Description
Course info
Rating
(67)
Level
Beginner
Updated
September 7, 2016
Duration
1h 44m
Description

If you are a web/front-end developer, the work you produce must be accessible to all users. In this course, Meeting Web Accessibility Guidelines (Section 508/ WCAG 2.0), you will get hands-on, practical code examples that you can start using today towards your goal of meeting official accessibility guidelines. First, you will learn the differences between Section 508 and WCAG 2.0, helping you to decide which guideline to use. Next, you'll dive into real-world, reusable code patterns/techniques and matching them to relevant guidelines. After finishing this course, not only will you be equipped to acquire government/education-related contracts, but you'll be able to make sites that meet established accessibility conformance guidelines and are more usable for everyone.

About the author
About the author

Gerard K. Cohen loves front end engineering so much that he is on a mission to make sure that the web is inclusive to all users, making rich internet experiences available for all. He believes great Ux includes performance and accessibility.  Gerard lives in Oakland with his wife, and when he is not sleeping or drinking Zombies at tiki bars, he helps raise awareness by speaking at Front End and Accessibility conferences around the country

Transcript
Transcript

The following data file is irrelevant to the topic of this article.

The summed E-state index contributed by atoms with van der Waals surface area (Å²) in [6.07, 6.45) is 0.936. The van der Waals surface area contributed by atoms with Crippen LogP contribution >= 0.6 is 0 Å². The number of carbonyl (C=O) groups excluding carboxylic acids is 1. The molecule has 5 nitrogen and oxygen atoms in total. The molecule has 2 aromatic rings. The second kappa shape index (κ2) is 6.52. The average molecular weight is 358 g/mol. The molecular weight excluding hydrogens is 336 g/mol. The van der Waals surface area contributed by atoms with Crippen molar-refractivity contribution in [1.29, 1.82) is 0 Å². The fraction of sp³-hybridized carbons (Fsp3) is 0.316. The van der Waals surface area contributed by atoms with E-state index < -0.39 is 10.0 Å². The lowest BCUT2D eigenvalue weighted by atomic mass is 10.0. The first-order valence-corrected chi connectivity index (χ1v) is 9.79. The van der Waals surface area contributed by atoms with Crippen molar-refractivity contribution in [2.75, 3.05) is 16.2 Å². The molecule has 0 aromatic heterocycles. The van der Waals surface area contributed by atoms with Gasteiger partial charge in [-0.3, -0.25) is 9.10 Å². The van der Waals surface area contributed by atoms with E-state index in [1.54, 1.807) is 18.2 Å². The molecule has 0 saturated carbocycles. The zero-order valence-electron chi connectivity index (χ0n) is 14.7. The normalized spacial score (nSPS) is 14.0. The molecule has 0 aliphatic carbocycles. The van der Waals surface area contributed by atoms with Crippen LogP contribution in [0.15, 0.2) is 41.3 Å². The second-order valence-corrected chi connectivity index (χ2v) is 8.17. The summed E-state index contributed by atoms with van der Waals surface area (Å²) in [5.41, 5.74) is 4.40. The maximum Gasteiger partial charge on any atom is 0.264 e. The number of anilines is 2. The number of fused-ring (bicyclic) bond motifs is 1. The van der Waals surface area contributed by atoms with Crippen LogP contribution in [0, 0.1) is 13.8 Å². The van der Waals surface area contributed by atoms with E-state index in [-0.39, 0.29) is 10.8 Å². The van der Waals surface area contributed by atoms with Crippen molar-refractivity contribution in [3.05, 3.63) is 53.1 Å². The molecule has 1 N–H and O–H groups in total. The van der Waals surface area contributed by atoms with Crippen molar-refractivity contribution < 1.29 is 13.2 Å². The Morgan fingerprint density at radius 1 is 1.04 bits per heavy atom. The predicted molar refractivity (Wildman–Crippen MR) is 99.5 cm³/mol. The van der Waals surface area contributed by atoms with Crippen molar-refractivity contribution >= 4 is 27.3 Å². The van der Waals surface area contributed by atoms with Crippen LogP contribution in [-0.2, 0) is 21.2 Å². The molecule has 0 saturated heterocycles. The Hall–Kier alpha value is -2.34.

Welcome everyone, my name is Gerard K. Cohen and I will be your guide for this course on Meeting Web Accessibility Guidelines. I am a passionate front end engineer, and for the last 4 years I have worked on building an accessible UI framework to be used by over 80 commercial applications for one of the countries largest banks, well known for being the first to offer online banking. In this course, I will introduce and go over the differences between two major accessibility guidelines, Section 508 and WCAG 2.0, and give you my recommendation on which guideline to choose. Then I will head straight in real world, reusable code patterns and techniques by retrofitting an existing site to meet relevant guidelines. I'll adequately discuss semantic HTML, the basis for all accessbility, by demonstrating proper document sectioning, hiearchry, and structure , lists, navigation, accessible tables, accessible forms, and accessible media, including images and videos. I'll round out the course by talking about how responsive web design and the impact on accessibility. All along the way, I will use a live screen reader to demonstrate the before and after of each recommendation. The only prerequisitss For this course, is you should have a basic understanding of html, css, and javascript. To be clear, accessibility is not a checklist or a product, and doing everything exacly as I demonstrate here in this course will not guarantee an accessible, compliant site. Even though I will be going over specific tips and code examples that you can use over and over again, it's important to note that meeting guidelines is completely dependant on your particular site and content, but by the end of this course you should have the knowledge to understand the core principles and skills on how to adapt them to your users needs. You dont have to be an accessibility expert, but you do need to make your sites accessible and I hope you will join me in making the web available to everyone by learning how to meet web accessibility guidelines.